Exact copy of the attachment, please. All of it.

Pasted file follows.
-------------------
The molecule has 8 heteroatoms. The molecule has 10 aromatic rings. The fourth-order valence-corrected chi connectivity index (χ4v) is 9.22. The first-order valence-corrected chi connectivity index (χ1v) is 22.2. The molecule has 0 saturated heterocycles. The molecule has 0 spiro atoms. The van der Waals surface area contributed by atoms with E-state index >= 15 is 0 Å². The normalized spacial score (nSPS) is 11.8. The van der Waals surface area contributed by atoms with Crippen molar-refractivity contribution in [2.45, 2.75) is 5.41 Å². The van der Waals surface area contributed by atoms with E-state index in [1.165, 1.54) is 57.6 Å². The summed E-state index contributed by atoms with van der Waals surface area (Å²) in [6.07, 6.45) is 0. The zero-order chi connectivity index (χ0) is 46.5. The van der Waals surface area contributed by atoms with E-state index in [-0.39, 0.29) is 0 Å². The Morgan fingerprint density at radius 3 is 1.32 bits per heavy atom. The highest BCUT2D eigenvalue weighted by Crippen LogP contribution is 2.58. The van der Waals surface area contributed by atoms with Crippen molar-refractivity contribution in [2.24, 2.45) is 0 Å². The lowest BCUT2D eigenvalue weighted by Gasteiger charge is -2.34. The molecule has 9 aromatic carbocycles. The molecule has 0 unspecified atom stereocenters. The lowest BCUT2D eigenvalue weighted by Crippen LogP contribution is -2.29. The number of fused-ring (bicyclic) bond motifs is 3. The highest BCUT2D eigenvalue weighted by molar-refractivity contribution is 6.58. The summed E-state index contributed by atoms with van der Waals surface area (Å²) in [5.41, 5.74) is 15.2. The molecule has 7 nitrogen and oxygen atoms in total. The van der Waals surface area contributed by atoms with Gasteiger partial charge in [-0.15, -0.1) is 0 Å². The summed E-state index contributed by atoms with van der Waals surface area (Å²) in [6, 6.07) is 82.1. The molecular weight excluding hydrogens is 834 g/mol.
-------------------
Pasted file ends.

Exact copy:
The molecule has 8 heteroatoms. The molecule has 10 aromatic rings. The fourth-order valence-corrected chi connectivity index (χ4v) is 9.22. The first-order valence-corrected chi connectivity index (χ1v) is 22.2. The molecule has 0 saturated heterocycles. The molecule has 0 spiro atoms. The van der Waals surface area contributed by atoms with E-state index >= 15 is 0 Å². The normalized spacial score (nSPS) is 11.8. The van der Waals surface area contributed by atoms with Crippen molar-refractivity contribution in [2.45, 2.75) is 5.41 Å². The van der Waals surface area contributed by atoms with E-state index in [1.165, 1.54) is 57.6 Å². The summed E-state index contributed by atoms with van der Waals surface area (Å²) in [6.07, 6.45) is 0. The zero-order chi connectivity index (χ0) is 46.5. The van der Waals surface area contributed by atoms with E-state index in [-0.39, 0.29) is 0 Å². The Morgan fingerprint density at radius 3 is 1.32 bits per heavy atom. The highest BCUT2D eigenvalue weighted by Crippen LogP contribution is 2.58. The van der Waals surface area contributed by atoms with Crippen molar-refractivity contribution in [2.24, 2.45) is 0 Å². The lowest BCUT2D eigenvalue weighted by Gasteiger charge is -2.34. The molecule has 9 aromatic carbocycles. The molecule has 0 unspecified atom stereocenters. The lowest BCUT2D eigenvalue weighted by Crippen LogP contribution is -2.29. The number of fused-ring (bicyclic) bond motifs is 3. The highest BCUT2D eigenvalue weighted by molar-refractivity contribution is 6.58. The summed E-state index contributed by atoms with van der Waals surface area (Å²) in [5.41, 5.74) is 15.2. The molecule has 7 nitrogen and oxygen atoms in total. The van der Waals surface area contributed by atoms with Gasteiger partial charge in [-0.15, -0.1) is 0 Å². The summed E-state index contributed by atoms with van der Waals surface area (Å²) in [6, 6.07) is 82.1. The molecular weight excluding hydrogens is 834 g/mol.